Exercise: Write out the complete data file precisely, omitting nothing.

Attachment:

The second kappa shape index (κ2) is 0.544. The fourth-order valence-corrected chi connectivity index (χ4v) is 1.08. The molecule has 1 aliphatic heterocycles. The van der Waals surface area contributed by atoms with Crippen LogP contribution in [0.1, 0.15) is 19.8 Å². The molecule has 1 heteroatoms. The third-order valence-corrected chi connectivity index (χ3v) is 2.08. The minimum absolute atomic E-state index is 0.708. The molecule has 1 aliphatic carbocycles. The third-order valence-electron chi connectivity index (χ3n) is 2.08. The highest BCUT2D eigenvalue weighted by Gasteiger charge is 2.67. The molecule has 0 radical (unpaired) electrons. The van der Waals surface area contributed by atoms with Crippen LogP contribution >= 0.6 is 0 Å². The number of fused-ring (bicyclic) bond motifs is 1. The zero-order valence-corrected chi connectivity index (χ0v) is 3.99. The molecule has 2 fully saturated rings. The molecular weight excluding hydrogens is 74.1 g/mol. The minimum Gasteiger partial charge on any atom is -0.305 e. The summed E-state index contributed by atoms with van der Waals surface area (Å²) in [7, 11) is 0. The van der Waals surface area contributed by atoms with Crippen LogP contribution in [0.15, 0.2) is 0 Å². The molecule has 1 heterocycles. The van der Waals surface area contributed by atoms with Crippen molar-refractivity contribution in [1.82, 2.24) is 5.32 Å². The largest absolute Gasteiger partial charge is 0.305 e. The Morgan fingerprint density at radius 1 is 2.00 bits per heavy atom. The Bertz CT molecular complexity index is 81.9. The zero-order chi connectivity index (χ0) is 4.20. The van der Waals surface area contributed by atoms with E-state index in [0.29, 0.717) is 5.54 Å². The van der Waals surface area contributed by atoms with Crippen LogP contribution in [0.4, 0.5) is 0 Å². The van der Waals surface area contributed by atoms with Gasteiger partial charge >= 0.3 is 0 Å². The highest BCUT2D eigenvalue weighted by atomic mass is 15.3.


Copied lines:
The second kappa shape index (κ2) is 0.544. The fourth-order valence-corrected chi connectivity index (χ4v) is 1.08. The molecule has 1 aliphatic heterocycles. The van der Waals surface area contributed by atoms with Crippen LogP contribution in [0.1, 0.15) is 19.8 Å². The molecule has 1 heteroatoms. The third-order valence-corrected chi connectivity index (χ3v) is 2.08. The minimum absolute atomic E-state index is 0.708. The molecule has 1 aliphatic carbocycles. The third-order valence-electron chi connectivity index (χ3n) is 2.08. The highest BCUT2D eigenvalue weighted by Gasteiger charge is 2.67. The molecule has 0 radical (unpaired) electrons. The van der Waals surface area contributed by atoms with Crippen LogP contribution >= 0.6 is 0 Å². The number of fused-ring (bicyclic) bond motifs is 1. The zero-order valence-corrected chi connectivity index (χ0v) is 3.99. The molecule has 2 fully saturated rings. The molecular weight excluding hydrogens is 74.1 g/mol. The minimum Gasteiger partial charge on any atom is -0.305 e. The summed E-state index contributed by atoms with van der Waals surface area (Å²) in [7, 11) is 0. The van der Waals surface area contributed by atoms with Crippen LogP contribution in [0.15, 0.2) is 0 Å². The molecule has 1 heterocycles. The van der Waals surface area contributed by atoms with Crippen molar-refractivity contribution in [1.82, 2.24) is 5.32 Å². The largest absolute Gasteiger partial charge is 0.305 e. The Morgan fingerprint density at radius 1 is 2.00 bits per heavy atom. The Bertz CT molecular complexity index is 81.9. The zero-order chi connectivity index (χ0) is 4.20. The van der Waals surface area contributed by atoms with E-state index in [0.29, 0.717) is 5.54 Å². The van der Waals surface area contributed by atoms with Crippen LogP contribution in [0.4, 0.5) is 0 Å². The van der Waals surface area contributed by atoms with Gasteiger partial charge >= 0.3 is 0 Å². The highest BCUT2D eigenvalue weighted by atomic mass is 15.3.